By bridging the gap between small and large spatial scales, the simulation method could pave the way for more accurate assessments of the risk of...
By revealing a novel molecular pathway involved in microbial lipid accumulation in the bacterium Rhodobacter sphaeroides, this study could lead to...
A recent proteomics study sheds light on metal reduction pathways in key microbial species, paving the way for future widespread use for...
A study examining the effect of relative humidity on evaporation kinetics of secondary organic aerosol particles provides fundamental information...
Researchers identified a novel cyanobacterial strain that grows rapidly and is amenable to genetic manipulation—qualities that make this organism...
EMSL’s new 21 Tesla mass spectrometer is at its full magnetic field strength. When fully operational the system will allow new discoveries in...

Welcome to EMSL

Science Themes

Molecular-scale understanding of key chemical and physical properties of aerosols to accurately predict regional air quality and climate.
Optimizing and understanding the responses of organisms and biological communities to their environment.
Understanding the physical and chemical properties of interfaces to design new materials for energy applications.
Understanding molecular processes in terrestrial and subsurface environments.

Featured Stories

The votes are in, and the Society for Industrial Microbiology and Biotechnology membership has elected EMSL Science Theme Lead Scott Baker as the president-elect starting in July. He will be the organizations’ president beginning July 2015. SIMB is a nonprofit, international association dedicated to the advancement of microbiological sciences.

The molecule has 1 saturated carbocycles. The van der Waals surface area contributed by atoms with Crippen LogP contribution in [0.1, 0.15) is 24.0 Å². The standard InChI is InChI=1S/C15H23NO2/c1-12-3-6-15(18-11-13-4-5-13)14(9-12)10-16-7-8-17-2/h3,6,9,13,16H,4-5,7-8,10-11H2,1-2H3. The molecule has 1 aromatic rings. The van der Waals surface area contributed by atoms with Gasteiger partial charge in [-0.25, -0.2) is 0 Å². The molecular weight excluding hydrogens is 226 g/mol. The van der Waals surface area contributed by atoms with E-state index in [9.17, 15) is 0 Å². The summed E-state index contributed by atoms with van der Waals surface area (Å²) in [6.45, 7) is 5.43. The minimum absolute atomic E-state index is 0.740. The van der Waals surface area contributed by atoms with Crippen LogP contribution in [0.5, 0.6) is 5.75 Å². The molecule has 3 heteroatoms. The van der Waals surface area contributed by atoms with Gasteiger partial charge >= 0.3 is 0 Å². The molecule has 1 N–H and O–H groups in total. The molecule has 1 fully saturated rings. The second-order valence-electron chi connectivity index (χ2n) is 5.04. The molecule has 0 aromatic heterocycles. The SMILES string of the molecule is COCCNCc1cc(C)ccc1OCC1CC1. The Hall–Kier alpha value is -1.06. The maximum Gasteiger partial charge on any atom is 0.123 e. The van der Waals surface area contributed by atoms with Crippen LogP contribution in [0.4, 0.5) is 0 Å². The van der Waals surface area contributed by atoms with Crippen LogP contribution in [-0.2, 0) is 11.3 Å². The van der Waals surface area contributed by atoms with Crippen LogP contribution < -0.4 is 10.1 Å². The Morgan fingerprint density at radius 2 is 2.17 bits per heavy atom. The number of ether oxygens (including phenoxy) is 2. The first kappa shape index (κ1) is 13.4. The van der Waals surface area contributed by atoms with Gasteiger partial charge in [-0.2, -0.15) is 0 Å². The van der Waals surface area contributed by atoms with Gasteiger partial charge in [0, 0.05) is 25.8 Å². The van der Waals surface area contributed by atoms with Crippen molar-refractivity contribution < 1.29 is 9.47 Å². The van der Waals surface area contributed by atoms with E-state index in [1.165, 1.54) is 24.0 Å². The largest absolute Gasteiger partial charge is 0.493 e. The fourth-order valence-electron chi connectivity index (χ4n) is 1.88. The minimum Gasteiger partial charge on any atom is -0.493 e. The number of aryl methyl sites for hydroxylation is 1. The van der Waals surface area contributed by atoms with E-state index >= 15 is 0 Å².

Arctic clouds are widespread and play an important role in climate, but different models have produced widely varying predictions about the properties of these clouds. A new study analyzes simulations of Arctic clouds by 11 different models and identifies the key factor responsible for the variable predictions.
EMSL scientists Patrick Reardon and Karl Mueller studied the protein structures that make up nanowires on some bacteria. These tiny electrical wires contribute to rock and dirt formation. Their findings have implications for producing energy, recycling Earth's carbon and miniaturizing computers.
ASTM International has selected EMSL’s Don Baer to receive the 2014 Award of Merit, the organization's highest recognition. He earned the award the for his exceptional service to ASTM International Committee E42 on Surface Analysis, innovations in the development of standards for surface analysis and development of new information resources for surface analysis.

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